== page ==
Tennis legend on court: Boris Becker has to answer for delaying bankruptcy

Boris Becker is one of Germany’s greatest sports icons. With victories at Wimbledon and other major tennis tournaments, he has achieved worldwide fame and fortune. But the German has lost his assets, and it is said that he embezzled assets and failed to comply with the disclosure requirements in the insolvency proceedings initiated for this reason.

For this reason, the 54-year-old has been on trial in London since Monday for delaying bankruptcy. He faces up to seven years in prison. A London bankruptcy court declared the three-time Wimbledon champion insolvent in June 2017 due to outstanding debts. Becker’s outstanding debts were estimated at up to 50 million pounds (59 million euros) at the time.

The bankruptcy postponement process was supposed to start last September, but was postponed to next Monday because Becker changed his legal team. The jury will first be sworn in at Southwark Crown Court.

The tennis legend has repeatedly had legal difficulties with money matters. Spanish justice targeted Becker for debts related to his villa in Mallorca, and Swiss justice for allegedly not paying the pastor who married him in 2009.

Becker rejects all the accusations

In 2002, a Munich court sentenced Becker to a two-year suspended prison sentence and a €500,000 fine for tax evasion of around €1.7 million. This process, as well as the malice over various failed relationships of the sports star, contributed to the relationship between “Bumm-Bumm-Boris” and his country of origin, Germany, to cool and he chose London as the place of his residence.

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However, Becker rejects the fact that he again violated the applicable laws in the insolvency process in Great Britain. At a court hearing in October 2020, he pleaded not guilty to all 28 charges. His attorney at the time said Becker was determined to refute the allegations and restore his reputation.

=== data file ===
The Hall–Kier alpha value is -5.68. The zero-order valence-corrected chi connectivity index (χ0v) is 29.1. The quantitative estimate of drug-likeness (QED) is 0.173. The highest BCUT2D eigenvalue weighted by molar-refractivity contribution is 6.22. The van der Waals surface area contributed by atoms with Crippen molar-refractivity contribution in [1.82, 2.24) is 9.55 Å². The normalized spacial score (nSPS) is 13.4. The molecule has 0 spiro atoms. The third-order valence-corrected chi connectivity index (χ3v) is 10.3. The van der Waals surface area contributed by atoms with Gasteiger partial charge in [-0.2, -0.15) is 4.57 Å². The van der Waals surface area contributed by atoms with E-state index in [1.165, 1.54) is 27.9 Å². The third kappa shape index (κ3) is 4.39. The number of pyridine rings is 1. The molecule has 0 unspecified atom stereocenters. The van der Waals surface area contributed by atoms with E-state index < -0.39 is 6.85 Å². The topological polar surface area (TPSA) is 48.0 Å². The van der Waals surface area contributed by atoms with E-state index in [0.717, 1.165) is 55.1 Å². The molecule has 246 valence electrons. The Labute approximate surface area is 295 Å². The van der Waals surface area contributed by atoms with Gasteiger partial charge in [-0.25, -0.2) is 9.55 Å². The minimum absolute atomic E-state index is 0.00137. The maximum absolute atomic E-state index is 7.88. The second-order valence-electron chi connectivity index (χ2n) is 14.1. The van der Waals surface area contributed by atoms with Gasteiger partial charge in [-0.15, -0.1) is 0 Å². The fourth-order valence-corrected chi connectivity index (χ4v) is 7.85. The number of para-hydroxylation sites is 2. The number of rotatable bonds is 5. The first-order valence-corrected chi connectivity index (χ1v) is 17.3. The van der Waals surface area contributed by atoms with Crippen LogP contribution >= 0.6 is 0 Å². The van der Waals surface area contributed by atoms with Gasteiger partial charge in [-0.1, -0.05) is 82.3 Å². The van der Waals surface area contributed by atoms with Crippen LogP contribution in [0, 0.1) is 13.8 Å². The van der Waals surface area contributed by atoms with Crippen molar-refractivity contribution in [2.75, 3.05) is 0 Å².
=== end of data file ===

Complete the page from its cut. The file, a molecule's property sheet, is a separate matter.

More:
Among other things, Becker was accused of having withheld a number of trophies, including the trophy from a first win at Wimbledon in 1985. He is also said to have kept bank and real estate accounts secret and transferred large sums to accounts that included his exes. wives Barbara and Lilly Becker.

As of July 2019, over 80 items owned by Becker have been auctioned. These included trophies, tennis rackets, photos, watches and a “Bambi” of the tennis star. However, some important trophies from the foreclosure sale were missing and could not be found.

A diplomatic passport from the Central African Republic caused a stir

Part of Becker’s debts were settled with a collection of about 765,000 euros. In November 2019 it was decreed that Becker would have to submit to the insolvency requirements of the British authorities for a further twelve years for not having fully disclosed his assets. The extension of the measure until October 16, 2031 is intended to prevent “Mr. Becker from causing further damage to his creditors,” said the responsible bankruptcy authority.

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The accusation that Becker wanted to use a diplomatic passport from the Central African Republic to gain an advantage in insolvency proceedings also caused a stir. In the process he wanted to assert diplomatic immunity by alluding to his position as sports attaché in the representation of the Central African Republic before the EU in Brussels.

There was obviously a dispute between the African country’s president and foreign minister over Becker’s diplomatic status. In June 2018, then-Secretary of State Charles Armel Doubane stated that her diplomatic passport was forged.

At the time, Becker rejected this as “absurd” in an interview with “Bild” and at the same time assured that he did not want to take advantage of the diplomatic passport in his insolvency process. The insolvency administrator was not impressed by the document anyway. Now Becker has to deal with accusations of bankruptcy in the country of his adoption. If he fails to overturn this, the German tennis legend could end up in prison. (dpa)

Jamie Franklin

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